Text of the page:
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For Al Mustapha, It’s Death by Hanging

31 Jan 2012

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Major Hamza Al-Mustapha

By Davidson Iriekpen in Lagos and Ibrahim Shuaibu in Kano

After 13 years in detention and what could be described as the longest criminal case in Nigeria, a Lagos High Court in Igbosere yesterday convicted Major Hamza Al-Mustapha and a protocol officer in the Chief MKO Abiola Campaign Organisation, Alhaji Lateef Shofolahan.

Al-Mustapha was Chief Security Officer (CSO) to late General Sani Abacha.
The court, presided over by Justice Mojisola Dada found them guilty on the two-count charge of conspiracy and murder and consequently sentenced them to death by hanging.

The convicts, who had been in detention since 1999, were standing trial for the murder, on June 4, 1996, of Alhaja Kudirat Abiola.

The duo were prosecuted by the Lagos State Government.
In a judgment that lasted over seven hours, Justice Dada held that the evidence presented by the prosecution was manifestly reliable, showing that the defendants murdered Alhaja Abiola in cold blood.

She added that the former CSO admitted that he headed the Strike Force in the Presidential Villa which was mandated to protect the government of the day, stating that by the name of the group, it was obvious that they were set up to terrorise whoever they saw as a threat to the then military government

“Even by the name of the Strike Force and the anti-terrorism job, it is billed to strike with force any opposition to government of the day,” she held.

Justice Dada submitted that it was clear to the court that Al-Mustapha recruited Sgt Barnabas Jabilla (aka) Rogers, gave him gun and provided logistics for him and his team to travel from Abuja to Lagos in order to meet the 2nd defendant (Shofolahan) who provided information on the late Alhaja Abiola.

She held that the fact that Al-Mustapha, in his evidence in chief, admitted that he might have given his gun to Jabilla for cleaning, concurred with Roger’s testimony that Al-Mustapha provided a
special gun that was used in the assassination of Alhaja Abiola.

On the retraction of the statement made by the two key prosecution witnesses namely: Sgt Jabilla and Abdul Mohammed (aka Katako), the judge held that their earlier statements were too convincing to be brushed aside as mere fabrications.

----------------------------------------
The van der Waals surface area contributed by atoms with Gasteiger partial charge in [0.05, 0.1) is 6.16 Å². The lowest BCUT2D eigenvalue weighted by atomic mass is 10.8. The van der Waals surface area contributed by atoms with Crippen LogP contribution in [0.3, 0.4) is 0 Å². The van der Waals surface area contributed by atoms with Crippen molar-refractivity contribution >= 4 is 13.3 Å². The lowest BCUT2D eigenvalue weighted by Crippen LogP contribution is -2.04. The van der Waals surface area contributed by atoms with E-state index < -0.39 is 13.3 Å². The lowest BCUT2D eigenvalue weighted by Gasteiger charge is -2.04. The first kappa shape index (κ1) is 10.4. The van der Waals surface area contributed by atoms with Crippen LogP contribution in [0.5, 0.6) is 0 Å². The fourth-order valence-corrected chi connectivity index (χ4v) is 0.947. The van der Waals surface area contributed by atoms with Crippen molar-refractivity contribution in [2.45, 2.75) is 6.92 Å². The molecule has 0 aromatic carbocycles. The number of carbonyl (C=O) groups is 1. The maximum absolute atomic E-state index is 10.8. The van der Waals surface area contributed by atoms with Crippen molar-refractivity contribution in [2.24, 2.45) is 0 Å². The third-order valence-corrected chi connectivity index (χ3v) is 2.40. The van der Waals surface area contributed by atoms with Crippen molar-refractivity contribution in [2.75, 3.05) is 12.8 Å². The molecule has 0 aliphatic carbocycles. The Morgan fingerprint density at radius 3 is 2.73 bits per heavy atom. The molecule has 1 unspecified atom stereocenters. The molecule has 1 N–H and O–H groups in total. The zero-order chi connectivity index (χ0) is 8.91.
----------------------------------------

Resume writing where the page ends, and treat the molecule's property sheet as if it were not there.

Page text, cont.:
“Apart from what the court saw, the verbatim recording also assisted the court; their retraction was not enough to invalidate their earlier statements made under oath. The fact that they were discharged and acquitted in the sister case by the Court of Appeal is not a magic-wand on the court because each case has its own peculiar nature,” she said.

She stated that Jabilla was not an ordinary witness, but rather a self-confessed killer who was ready to kill for the state hence he was surprised when he was arrested and interrogated by the Special Investigation Panel (SIP).

Justice Dada further observed that Al-Mustapha in his evidence showed that he was willing to do anything in order to protect the seat of power in Abuja even if it meant killing those who were seen as enemy of the government like Alhaja Abiola.

On the video tape displayed in court showing some leaders of the National Democratic Coalition (NADECO) at the Presidential Villa, the court  stated that there was nothing in it to show that they were given money as alleged by the 1st defendant.
The court further held that the fact that no member of the SIP that investigated the matter was in court to lend a helping hand to the prosecution revealed that they (SIP) lost interest having concluded their investigation.

On the allegation by Al-Mustapha that he was a victim of persecution by powers that be, Justice Dada held that there was nothing to show that the confessional statement he made to the SIP was conjured by the panel, adding that the denial of the said statement by Al-Mustapha was an afterthought.
The court held that all the allegations of persecution as alleged by the defendants were diversionary.
On Shofolahan, the judge described him as a traitor who sold his boss at all cost for the purpose of achieving his personal ambition.

She said that the evidence-in-chief of the PW2 confirmed that he gave them information about the movement of Alhaja Abiola.

“Not long after the death of his boss, he began to romance with Abacha government and engaged in a two-million-man-match in Abuja in support of Abacha.

She submitted that both Al-Mustapha and Shofolahan lied under oath when they said in their evidence- in-chief that they never knew each other, adding that they both agreed to work together for the government of the day.

In an emotion-laden voice, the judge described Shofolahan as a greedy traitor, saying: “He was a willing tool; he was like Judas Iscariot who betrayed our Lord Jesus Christ. It was his greed that led him to Seriki Shasha who took him to the 1st defendant (Al-Mustapha) and that made him participate actively in the two-million-man march in favour of the government of the day.

“He is a blood-thirsty traitor; the fact that he made people to laugh in court while giving his evidence was a facade that he deliberately sacrificed Alhaja Kudirat Abiola.

“He was a viper whom his employers did not know while harbouring him in their house. He showed them the picture of Kudirat and quietly sneaked away. He deliberately sacrificed late Kudirat Abiola for the purpose of achieving his personal gains.”
The judge added that he attempted to trivialise the trial by acting and making people to laugh in order to divert attention.

She held that the evidence of the PW2 and PW3 were reliable and showed that the first and second defendants conspired to murder Alhaja Abiola and indeed killed her.